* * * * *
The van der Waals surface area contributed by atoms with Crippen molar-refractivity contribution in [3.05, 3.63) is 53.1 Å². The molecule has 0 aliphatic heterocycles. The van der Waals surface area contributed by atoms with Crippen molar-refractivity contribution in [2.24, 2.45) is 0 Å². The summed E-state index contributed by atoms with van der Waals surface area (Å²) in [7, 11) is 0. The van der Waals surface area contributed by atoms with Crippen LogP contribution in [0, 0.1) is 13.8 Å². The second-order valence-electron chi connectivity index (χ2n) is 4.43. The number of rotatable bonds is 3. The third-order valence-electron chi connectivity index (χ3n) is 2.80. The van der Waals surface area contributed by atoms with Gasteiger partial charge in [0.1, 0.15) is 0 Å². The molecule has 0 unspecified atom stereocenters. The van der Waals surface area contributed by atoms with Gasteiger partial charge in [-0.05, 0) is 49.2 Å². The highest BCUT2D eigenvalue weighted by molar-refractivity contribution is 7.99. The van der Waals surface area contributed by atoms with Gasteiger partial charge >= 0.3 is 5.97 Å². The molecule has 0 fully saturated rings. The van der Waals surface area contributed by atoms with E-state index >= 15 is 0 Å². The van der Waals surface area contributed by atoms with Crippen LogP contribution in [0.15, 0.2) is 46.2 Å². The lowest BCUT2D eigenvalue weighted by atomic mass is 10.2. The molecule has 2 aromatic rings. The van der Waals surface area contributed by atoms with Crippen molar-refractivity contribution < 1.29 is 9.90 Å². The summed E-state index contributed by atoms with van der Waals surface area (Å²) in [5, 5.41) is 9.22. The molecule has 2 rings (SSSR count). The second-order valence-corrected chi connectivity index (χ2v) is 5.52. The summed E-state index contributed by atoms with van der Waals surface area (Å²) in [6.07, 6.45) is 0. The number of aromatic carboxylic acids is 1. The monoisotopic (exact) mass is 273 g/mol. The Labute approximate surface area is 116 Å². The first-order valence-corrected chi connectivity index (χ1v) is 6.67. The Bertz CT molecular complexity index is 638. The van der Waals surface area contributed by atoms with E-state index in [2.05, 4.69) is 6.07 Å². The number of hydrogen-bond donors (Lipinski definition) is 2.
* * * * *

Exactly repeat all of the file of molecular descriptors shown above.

The van der Waals surface area contributed by atoms with Crippen molar-refractivity contribution in [3.05, 3.63) is 53.1 Å². The molecule has 0 aliphatic heterocycles. The van der Waals surface area contributed by atoms with Crippen molar-refractivity contribution in [2.24, 2.45) is 0 Å². The summed E-state index contributed by atoms with van der Waals surface area (Å²) in [7, 11) is 0. The van der Waals surface area contributed by atoms with Crippen LogP contribution in [0, 0.1) is 13.8 Å². The second-order valence-electron chi connectivity index (χ2n) is 4.43. The number of rotatable bonds is 3. The third-order valence-electron chi connectivity index (χ3n) is 2.80. The van der Waals surface area contributed by atoms with Gasteiger partial charge in [0.1, 0.15) is 0 Å². The molecule has 0 unspecified atom stereocenters. The van der Waals surface area contributed by atoms with Gasteiger partial charge in [-0.05, 0) is 49.2 Å². The highest BCUT2D eigenvalue weighted by molar-refractivity contribution is 7.99. The van der Waals surface area contributed by atoms with Gasteiger partial charge >= 0.3 is 5.97 Å². The molecule has 0 fully saturated rings. The van der Waals surface area contributed by atoms with E-state index >= 15 is 0 Å². The van der Waals surface area contributed by atoms with Crippen LogP contribution in [0.15, 0.2) is 46.2 Å². The lowest BCUT2D eigenvalue weighted by atomic mass is 10.2. The molecule has 2 aromatic rings. The van der Waals surface area contributed by atoms with Crippen molar-refractivity contribution < 1.29 is 9.90 Å². The summed E-state index contributed by atoms with van der Waals surface area (Å²) in [5, 5.41) is 9.22. The molecule has 2 rings (SSSR count). The second-order valence-corrected chi connectivity index (χ2v) is 5.52. The summed E-state index contributed by atoms with van der Waals surface area (Å²) in [6.07, 6.45) is 0. The number of aromatic carboxylic acids is 1. The monoisotopic (exact) mass is 273 g/mol. The Labute approximate surface area is 116 Å². The first-order valence-corrected chi connectivity index (χ1v) is 6.67. The Bertz CT molecular complexity index is 638. The van der Waals surface area contributed by atoms with E-state index in [2.05, 4.69) is 6.07 Å². The number of hydrogen-bond donors (Lipinski definition) is 2.